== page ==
Other metaphors such as ‘[m]y body is a pebble to them, they tend it as water’ have a presentation space, which here is the ‘body’ and the ‘nurses’, and a reference space, the ‘pebble’ and ‘water’ which creates the blended space and emerges the meaning that the staff smooth her rough edges, bettering her. The imagery also relates back to the feeling of peace the woman seeks. She compares herself to a pebble, which indicates she has sunk in her surroundings and surrendered herself to the moving current of the staff.

            Plath builds the epistemic world, ‘knowledge worlds; what the characters … believe to be true’[7] through concrete description of the ground using nouns ‘my tea-set, my bureaus of linen, my books’. This develops the narrator by her self-analysis using perceptual deixis ‘I am a nun now, I have never been so pure’ showing that without belongings and identity (e.g. attachment) there is no suffering, leaving only innocence which is a Buddhist belief.

             Overall, through the ritual of being tended to which purifies the narrator, the poem has a sense of desperately wanting calmness and the narrative voice seems


[1] Jeffries, Lesley and MacIntyre, Dan, ‘5.2.1 Schemas, scripts and frames’, Cambridge Textbooks in Linguistics: Stylistics (Cambridge University Press, 2010) p.127

[2] Stockwell, Peter, ‘Discourse Worlds and Mental Spaces’, Cognitive Poetics: An Introduction (London: Routledge, 2002) p.94

[3] http://www.gradesaver.com/sylvia-plath-poems/study-guide/summary-tulips

[4] Stockwell, Peter, ‘Discourse Worlds and Mental Spaces’, Cognitive Poetics: An Introduction (London: Routledge, 2002) p.96

[5] Jeffries, Lesley and MacIntyre, Dan, ‘5.2.2 Triggering Schemas’, Cambridge Textbooks in Linguistics: Stylistics (Cambridge University Press, 2010) p.129

[6] Ibid

[7] Stockwell, Peter, ‘Discourse Worlds and Mental Spaces’, Cognitive Poetics: An Introduction (London: Routledge, 2002) p.94


Bibliography

Books

Aristotle, Poetics (London: Penguin Adult, 1996)

Atwood, Margret, At the Tourist Centre in Boston. ed. by Ferguson, Margret, The Norton Anthology of Poetry: Full Fifth Edition (New York: W.W. Norton, 2004)

———, Selected Poems, 1965-1975 (Boston: Houghton Mifflin, 1987)

Bennet, Andrew and Royle, Nicholas, An Introduction to Literature, Criticism and Theory (Cambridge: Pearson Education, 2004)

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Burke, Michael, The Routledge Handbook of Stylistics, (Abingdon: Routledge, 2014)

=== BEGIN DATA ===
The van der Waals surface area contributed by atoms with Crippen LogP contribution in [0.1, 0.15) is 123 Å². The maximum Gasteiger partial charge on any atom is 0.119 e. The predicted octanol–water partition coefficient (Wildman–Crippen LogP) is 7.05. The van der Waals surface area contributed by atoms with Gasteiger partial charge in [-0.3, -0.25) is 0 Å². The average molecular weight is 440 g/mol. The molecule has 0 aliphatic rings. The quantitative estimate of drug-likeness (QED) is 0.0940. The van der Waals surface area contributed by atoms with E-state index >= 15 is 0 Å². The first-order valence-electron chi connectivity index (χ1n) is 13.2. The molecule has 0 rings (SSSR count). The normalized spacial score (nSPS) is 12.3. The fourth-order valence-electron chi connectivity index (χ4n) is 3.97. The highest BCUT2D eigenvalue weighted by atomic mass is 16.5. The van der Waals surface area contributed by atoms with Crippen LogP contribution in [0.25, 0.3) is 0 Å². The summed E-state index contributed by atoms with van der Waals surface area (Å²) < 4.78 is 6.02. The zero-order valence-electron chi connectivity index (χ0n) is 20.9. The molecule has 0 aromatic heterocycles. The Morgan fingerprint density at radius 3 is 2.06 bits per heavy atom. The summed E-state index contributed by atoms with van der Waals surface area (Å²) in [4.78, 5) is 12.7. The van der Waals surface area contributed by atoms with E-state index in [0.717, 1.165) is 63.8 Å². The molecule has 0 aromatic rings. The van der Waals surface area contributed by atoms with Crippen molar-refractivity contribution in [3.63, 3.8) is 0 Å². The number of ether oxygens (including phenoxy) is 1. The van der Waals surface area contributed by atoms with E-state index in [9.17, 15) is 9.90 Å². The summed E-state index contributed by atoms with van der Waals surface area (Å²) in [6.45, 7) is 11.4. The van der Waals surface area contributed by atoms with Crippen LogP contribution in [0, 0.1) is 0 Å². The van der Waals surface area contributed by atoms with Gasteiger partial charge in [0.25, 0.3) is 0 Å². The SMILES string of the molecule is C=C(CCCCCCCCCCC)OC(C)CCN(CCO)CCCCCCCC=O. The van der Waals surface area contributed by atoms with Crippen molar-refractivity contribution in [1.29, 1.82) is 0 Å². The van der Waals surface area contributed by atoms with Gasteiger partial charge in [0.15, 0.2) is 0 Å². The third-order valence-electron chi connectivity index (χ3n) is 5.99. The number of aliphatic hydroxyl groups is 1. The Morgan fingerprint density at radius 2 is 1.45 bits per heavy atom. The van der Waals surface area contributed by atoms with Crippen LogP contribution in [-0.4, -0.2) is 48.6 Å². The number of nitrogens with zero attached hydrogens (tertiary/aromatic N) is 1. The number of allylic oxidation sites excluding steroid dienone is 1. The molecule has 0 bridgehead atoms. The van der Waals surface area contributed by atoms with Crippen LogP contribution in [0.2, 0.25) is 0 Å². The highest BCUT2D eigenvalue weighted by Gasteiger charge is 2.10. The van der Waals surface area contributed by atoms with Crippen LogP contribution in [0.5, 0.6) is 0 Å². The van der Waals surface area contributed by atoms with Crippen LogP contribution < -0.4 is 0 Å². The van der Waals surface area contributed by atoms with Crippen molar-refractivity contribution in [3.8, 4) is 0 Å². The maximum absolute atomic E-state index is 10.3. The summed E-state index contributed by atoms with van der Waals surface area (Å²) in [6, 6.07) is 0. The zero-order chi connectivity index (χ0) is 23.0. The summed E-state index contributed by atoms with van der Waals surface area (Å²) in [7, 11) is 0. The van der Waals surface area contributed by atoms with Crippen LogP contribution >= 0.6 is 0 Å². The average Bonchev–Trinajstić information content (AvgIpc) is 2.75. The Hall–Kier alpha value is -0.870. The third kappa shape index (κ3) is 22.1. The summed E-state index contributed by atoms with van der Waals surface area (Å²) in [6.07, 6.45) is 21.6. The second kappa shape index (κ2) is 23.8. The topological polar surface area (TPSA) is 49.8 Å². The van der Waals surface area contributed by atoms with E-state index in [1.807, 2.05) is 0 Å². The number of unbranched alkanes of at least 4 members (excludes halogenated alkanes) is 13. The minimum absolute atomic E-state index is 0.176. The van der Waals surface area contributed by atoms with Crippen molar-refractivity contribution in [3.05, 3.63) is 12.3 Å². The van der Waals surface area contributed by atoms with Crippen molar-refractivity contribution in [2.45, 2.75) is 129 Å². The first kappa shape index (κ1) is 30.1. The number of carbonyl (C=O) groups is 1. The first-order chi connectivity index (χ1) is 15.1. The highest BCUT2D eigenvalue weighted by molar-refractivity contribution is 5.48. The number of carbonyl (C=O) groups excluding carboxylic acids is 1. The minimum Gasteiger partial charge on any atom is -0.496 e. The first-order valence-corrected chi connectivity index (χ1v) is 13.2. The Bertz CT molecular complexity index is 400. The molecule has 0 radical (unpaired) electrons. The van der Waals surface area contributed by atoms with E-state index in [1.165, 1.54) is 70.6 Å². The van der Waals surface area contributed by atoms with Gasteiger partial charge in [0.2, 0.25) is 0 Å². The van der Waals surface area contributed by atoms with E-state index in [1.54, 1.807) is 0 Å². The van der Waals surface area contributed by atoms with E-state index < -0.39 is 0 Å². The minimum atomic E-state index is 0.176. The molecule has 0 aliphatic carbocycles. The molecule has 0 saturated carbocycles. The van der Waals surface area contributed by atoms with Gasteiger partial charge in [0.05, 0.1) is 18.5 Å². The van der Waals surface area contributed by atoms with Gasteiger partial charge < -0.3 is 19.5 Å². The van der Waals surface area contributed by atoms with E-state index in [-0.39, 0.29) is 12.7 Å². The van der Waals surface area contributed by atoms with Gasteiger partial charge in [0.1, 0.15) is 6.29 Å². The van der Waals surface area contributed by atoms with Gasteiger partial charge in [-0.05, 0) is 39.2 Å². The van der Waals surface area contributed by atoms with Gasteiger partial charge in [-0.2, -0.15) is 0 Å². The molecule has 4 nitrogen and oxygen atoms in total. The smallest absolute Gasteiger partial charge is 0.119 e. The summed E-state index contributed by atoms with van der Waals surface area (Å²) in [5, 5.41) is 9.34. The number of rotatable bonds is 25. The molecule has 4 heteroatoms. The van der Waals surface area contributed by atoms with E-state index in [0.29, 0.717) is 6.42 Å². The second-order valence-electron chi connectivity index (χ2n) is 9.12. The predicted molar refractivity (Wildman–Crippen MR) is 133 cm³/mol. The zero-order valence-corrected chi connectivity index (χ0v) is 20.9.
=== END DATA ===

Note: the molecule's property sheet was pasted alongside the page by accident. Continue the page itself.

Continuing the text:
Crotty, Patrick, The Penguin Book of Irish Poetry (London: Penguin Classics, 2010)

Duffy, Carol Ann, Love Poems (London: Pan Macmillan, 2010)

Fludernik, Monika, Beyond Cognitive Metaphor Theory: Perspectives on Literary Metaphor (Abingdon-on-Thames: Routledge, 2011)

Jeffries, Lesley and MacIntyre, Dan, Cambridge Textbooks in Linguistics: Stylistics (Cambridge University Press, 2010)

Lambrou, Marina and Peter Stockwell, Contemporary Stylistics (London: Bloomsbury Academic, 2010)

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Plath, Sylvia, Ariel (London: Faber & Faber, 2010)

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Scott, Jeremy, Creative Writing and Stylistics: Creative and Critical Approaches, (London: Palgrave Macmillan, 2013)

Simpson, Paul, Stylistics, (London: Routledge, 2014)

Stockwell, Peter, Cognitive Poetics: An Introduction (London: Routledge, 2002)

Stockwell, Peter and Whiteley, Sara, The Cambridge Handbook of Stylistics, (Cambridge University Press, 2014)

Strand, Mark and Eavan Boland, The Making of a Poem: A Norton Anthology of Poetic Forms (New York: W. W. Norton & Company, 2001)

Verdonk, Peter, The Stylistics of Poetry (London: Bloomsbury, 2013)

———, The Stylistics of Poetry: Context, Cognition, Discourse, History (London: Bloomsbury Publishing, 2013)

Websites

Brown, Michael, Mitochondrial Eve, (Web: Molecular History Research Centre, 1998) <http://www.mhrc.net/mitochondrialEve.htm> [accessed 4th March 2017]

http://www.gradesaver.com/sylvia-plath-poems/study-guide/summary-tulips